Houston’s Waugh Bat Bridge……Nothing Batty About It

The recent news about Houston bats freezing to death in the recent Texas snow storm, reminded me when I too was spellbound by their daily twilight callisthenics under the city’s Waugh Bridge. According to Diana Foss, a Texas Parks and Wildlife Urban Wildlife Biologist as told the Houston Chronicle that ‘nearly 2000 Mexican free-tailed bats are estimated to have died in the freezing weather following Valentine’s Day’.

“A lot of them probably died of dehydration or starvation,” Foss, who is also the coordinator of the Houston-area bat team, said. “A lot of the young ones probably didn’t have enough body fat stored to last the short hibernation period they needed.”

A Remembrance: July 2011

I am not a fan of the Twilight series but squatting on the slopes of the bayou beneath the Montrose Waugh Bridge Road, waiting for the phantasmagoric creepy flyers was going to turn out into a 90 minute (years) wait for a soul mate.

About 250,000 Mexican Free-tail bats living in the crevices throughout the Waugh Drive bridge emerge at sunset from beneath the bridge that spans Buffalo Bayou between Allen Parkway and Memorial Drive. Their emergence, to stretch their limbs and have a feast of insects, is a major tourist watch as the Waugh Bridge Bat Colony is a permanent fixture. The Houston bats, unlike their peers across Texas, do not migrate to warmer climes, preferably Mexico, during winter months. The nearby Austin Bat colony of nearly 1.5 million inhabitants clears out in the Fall months.

7.45 p.m., the projected time of sunset progressed to 8.30. The minutes ticked and still no sign of the nocturnal creatures. Any small flying mammal was enthusiastically clicked, even as the strong bayou smell, more like wet fur, failed to dampen the collective Mephistopheles affectations.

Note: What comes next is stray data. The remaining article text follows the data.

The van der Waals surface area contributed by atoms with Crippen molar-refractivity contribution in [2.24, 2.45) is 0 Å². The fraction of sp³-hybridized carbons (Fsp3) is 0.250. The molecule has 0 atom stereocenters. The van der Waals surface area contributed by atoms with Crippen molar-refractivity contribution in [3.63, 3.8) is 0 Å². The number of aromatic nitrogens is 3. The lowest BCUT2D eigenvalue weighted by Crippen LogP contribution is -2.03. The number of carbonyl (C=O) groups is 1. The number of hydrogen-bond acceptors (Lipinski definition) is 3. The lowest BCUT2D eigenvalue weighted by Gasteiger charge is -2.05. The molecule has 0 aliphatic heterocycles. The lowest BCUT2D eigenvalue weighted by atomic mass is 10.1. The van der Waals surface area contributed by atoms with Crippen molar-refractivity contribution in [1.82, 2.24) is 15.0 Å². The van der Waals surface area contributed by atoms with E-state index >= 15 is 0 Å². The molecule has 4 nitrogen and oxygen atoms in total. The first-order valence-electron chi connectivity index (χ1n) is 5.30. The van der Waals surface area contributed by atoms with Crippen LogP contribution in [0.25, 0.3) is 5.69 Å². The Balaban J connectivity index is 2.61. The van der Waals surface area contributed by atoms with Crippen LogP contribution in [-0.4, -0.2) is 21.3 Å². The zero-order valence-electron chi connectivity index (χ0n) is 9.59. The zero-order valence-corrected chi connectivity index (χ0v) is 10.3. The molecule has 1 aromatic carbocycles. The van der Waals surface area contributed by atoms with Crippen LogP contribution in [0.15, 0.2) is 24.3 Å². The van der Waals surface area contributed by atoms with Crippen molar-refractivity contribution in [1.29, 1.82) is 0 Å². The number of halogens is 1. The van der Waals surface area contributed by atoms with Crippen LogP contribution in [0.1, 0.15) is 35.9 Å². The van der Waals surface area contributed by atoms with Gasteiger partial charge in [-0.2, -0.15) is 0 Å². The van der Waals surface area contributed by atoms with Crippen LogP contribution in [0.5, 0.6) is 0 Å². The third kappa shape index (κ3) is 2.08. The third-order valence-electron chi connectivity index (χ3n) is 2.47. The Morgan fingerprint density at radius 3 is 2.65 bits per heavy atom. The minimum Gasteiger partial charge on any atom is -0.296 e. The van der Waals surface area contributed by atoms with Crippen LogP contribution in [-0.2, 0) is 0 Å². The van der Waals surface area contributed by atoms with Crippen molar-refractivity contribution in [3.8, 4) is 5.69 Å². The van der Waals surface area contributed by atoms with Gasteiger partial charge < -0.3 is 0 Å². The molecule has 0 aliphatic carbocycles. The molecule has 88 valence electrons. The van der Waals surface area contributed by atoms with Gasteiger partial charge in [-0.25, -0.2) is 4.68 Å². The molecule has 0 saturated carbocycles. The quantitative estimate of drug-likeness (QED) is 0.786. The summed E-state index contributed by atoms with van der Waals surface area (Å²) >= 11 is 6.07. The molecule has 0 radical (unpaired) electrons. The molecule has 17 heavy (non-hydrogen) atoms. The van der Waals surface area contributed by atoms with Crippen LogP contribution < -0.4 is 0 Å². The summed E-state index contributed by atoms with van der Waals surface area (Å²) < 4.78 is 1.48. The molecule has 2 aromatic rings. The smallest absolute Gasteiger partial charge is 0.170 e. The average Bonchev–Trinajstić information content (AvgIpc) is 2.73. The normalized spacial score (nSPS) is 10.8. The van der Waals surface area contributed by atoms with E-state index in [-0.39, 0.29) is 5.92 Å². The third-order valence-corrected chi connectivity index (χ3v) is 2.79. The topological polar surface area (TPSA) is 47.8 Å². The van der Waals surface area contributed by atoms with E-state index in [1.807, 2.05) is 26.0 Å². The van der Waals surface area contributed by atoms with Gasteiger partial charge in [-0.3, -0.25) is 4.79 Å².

The sunset gave way to darkness and we waited. A lone flyer, excitement around, probably checking the human force and mustering defence against camera lights, flapped out from behind a pillar. We waited and in keeping with human frailty, cameras clicked. Signs advice against use of flash, but then we had to capture the bat induced black out.

Finally… the bats decided to teach us a lesson and refused to step out. One by one the crowd slinked out, it was past dinner time, with few diehard fans still hoping.

Maybe next time we could take the Waugh Bridge Bat Colony Pontoon Boat Tour or checkout the ’emergence’ time. It is easy to locate the site less than a mile from downtown Houston and across the American General tower on Allen Parkway.

  8 comments for “Houston’s Waugh Bat Bridge……Nothing Batty About It

  1. February 27, 2021 at 10:15 pm

    I’m not a fan of bats myself. Even though I know that they’re good for insect control and they don’t really have anything to do with vampires. They are a glorious sight to see flying en masse but a horror show to see suspended & stationary en masse! Maybe it’s just as well to not catch sight of either 🙂

    Thanks for joining this week’s challenge!

  2. February 28, 2021 at 9:36 am

    It was supposedly a Bat Show… flying out enmasse. Otherwise they are a horror

  3. Amy
    March 1, 2021 at 2:24 am

    It reminds me of an area in Austin that you can view Bats go by. 🙂

  4. March 2, 2021 at 1:54 am

    Humans – 0, Bats – 50 🙂 🙂

  5. March 4, 2021 at 11:15 am

    Can’t say I like bats, but who knew such a thing even occurred. Very interesting Indra!

  6. March 4, 2021 at 12:07 pm

    Thank you

  7. March 6, 2021 at 1:09 am

    It is sad to hear that many of the bats didn’t likely survive. I find it mesmerizing to watch them but am a bit squeamish when they fly close by.

  8. March 6, 2021 at 1:03 pm

    True… they are fascinating to watch from far

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